Thursday, October 23, 2014
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Self and the City

BEIJING – What is the big story of our age? It depends on the day, but if we count by centuries, then surely humanity’s urbanization is a strong contender. Today, more than half of the world’s population lives in cities, compared to less than 3% in 1800. By 2025, China alone is expected to have 15 “mega-cities,” each with a population of at least 25 million. Are social critics right to worry about the atomized loneliness of big-city life?

True, cities cannot provide the rich sense of community that often characterizes villages and small towns. But a different form of community evolves in cities. People often take pride in their cities, and seek to nourish their distinctive civic cultures.

Pride in one’s city has a long history. In the ancient world, Athenians identified with their city’s democratic ethos, while Spartans prided themselves on their city’s reputation for military discipline and strength. Of course, today’s urban areas are huge, diverse, and pluralistic, so it may seem strange to say that a modern city has an ethos that informs its residents’ collective life.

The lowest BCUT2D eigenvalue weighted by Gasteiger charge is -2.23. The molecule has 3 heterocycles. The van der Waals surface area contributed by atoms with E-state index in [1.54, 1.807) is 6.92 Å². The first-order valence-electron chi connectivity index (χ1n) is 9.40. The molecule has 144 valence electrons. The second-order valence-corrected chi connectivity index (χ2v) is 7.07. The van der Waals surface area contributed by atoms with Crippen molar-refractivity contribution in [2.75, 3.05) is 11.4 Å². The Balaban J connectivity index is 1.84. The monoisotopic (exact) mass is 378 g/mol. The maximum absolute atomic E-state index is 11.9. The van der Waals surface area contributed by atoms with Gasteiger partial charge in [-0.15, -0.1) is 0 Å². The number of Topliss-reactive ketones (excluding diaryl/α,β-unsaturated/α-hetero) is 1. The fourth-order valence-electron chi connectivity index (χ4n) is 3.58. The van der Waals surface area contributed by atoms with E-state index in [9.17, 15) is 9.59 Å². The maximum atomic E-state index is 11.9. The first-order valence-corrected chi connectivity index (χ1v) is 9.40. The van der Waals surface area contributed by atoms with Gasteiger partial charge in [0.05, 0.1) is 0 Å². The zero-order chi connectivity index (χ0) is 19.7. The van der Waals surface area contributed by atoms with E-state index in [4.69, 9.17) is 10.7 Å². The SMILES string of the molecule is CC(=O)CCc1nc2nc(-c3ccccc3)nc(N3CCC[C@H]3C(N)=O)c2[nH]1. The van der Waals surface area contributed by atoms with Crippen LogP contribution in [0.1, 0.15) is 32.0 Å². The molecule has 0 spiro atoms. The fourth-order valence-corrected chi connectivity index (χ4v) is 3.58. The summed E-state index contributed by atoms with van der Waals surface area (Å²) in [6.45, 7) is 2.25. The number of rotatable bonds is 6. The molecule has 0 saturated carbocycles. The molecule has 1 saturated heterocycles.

Yet the differences between, say, Beijing and Jerusalem, suggest that cities do have such an ethos. Both are designed with a core surrounded by concentric circles, but Jerusalem’s core expresses spiritual values, while Beijing’s represents political power. And a city’s ethos shapes more than its leaders. Beijing attracts China’s leading political critics, while Jerusalem’s social critics argue for an interpretation of religion that holds people, rather than inanimate objects, sacred. In both cases, despite objections to the ruling ideology’s specific tenets, few reject the ethos itself.

Or consider Montreal, whose residents must navigate the city’s tricky linguistic politics. Montreal is a relatively successful example of a city in which Anglophones and Francophones both feel at home, but language debates nonetheless dominate the political scene – and structure an ethos for the city’s residents.